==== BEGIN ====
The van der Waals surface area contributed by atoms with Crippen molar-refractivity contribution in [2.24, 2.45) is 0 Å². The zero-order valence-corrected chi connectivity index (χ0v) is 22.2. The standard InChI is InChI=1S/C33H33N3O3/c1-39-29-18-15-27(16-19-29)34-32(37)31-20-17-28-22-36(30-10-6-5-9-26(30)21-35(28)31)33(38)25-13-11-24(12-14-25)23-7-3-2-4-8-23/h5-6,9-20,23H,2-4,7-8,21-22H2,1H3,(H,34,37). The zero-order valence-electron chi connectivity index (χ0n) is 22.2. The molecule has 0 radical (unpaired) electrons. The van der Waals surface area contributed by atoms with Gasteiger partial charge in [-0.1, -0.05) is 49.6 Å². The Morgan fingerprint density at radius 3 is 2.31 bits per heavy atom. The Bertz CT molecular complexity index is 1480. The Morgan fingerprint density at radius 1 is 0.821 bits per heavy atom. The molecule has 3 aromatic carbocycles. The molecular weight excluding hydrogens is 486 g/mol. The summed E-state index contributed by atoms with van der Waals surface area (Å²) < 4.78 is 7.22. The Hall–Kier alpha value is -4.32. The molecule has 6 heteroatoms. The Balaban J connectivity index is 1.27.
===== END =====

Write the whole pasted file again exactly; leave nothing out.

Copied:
The van der Waals surface area contributed by atoms with Crippen molar-refractivity contribution in [2.24, 2.45) is 0 Å². The zero-order valence-corrected chi connectivity index (χ0v) is 22.2. The standard InChI is InChI=1S/C33H33N3O3/c1-39-29-18-15-27(16-19-29)34-32(37)31-20-17-28-22-36(30-10-6-5-9-26(30)21-35(28)31)33(38)25-13-11-24(12-14-25)23-7-3-2-4-8-23/h5-6,9-20,23H,2-4,7-8,21-22H2,1H3,(H,34,37). The zero-order valence-electron chi connectivity index (χ0n) is 22.2. The molecule has 0 radical (unpaired) electrons. The van der Waals surface area contributed by atoms with Gasteiger partial charge in [-0.1, -0.05) is 49.6 Å². The Morgan fingerprint density at radius 3 is 2.31 bits per heavy atom. The Bertz CT molecular complexity index is 1480. The Morgan fingerprint density at radius 1 is 0.821 bits per heavy atom. The molecule has 3 aromatic carbocycles. The molecular weight excluding hydrogens is 486 g/mol. The summed E-state index contributed by atoms with van der Waals surface area (Å²) < 4.78 is 7.22. The Hall–Kier alpha value is -4.32. The molecule has 6 heteroatoms. The Balaban J connectivity index is 1.27.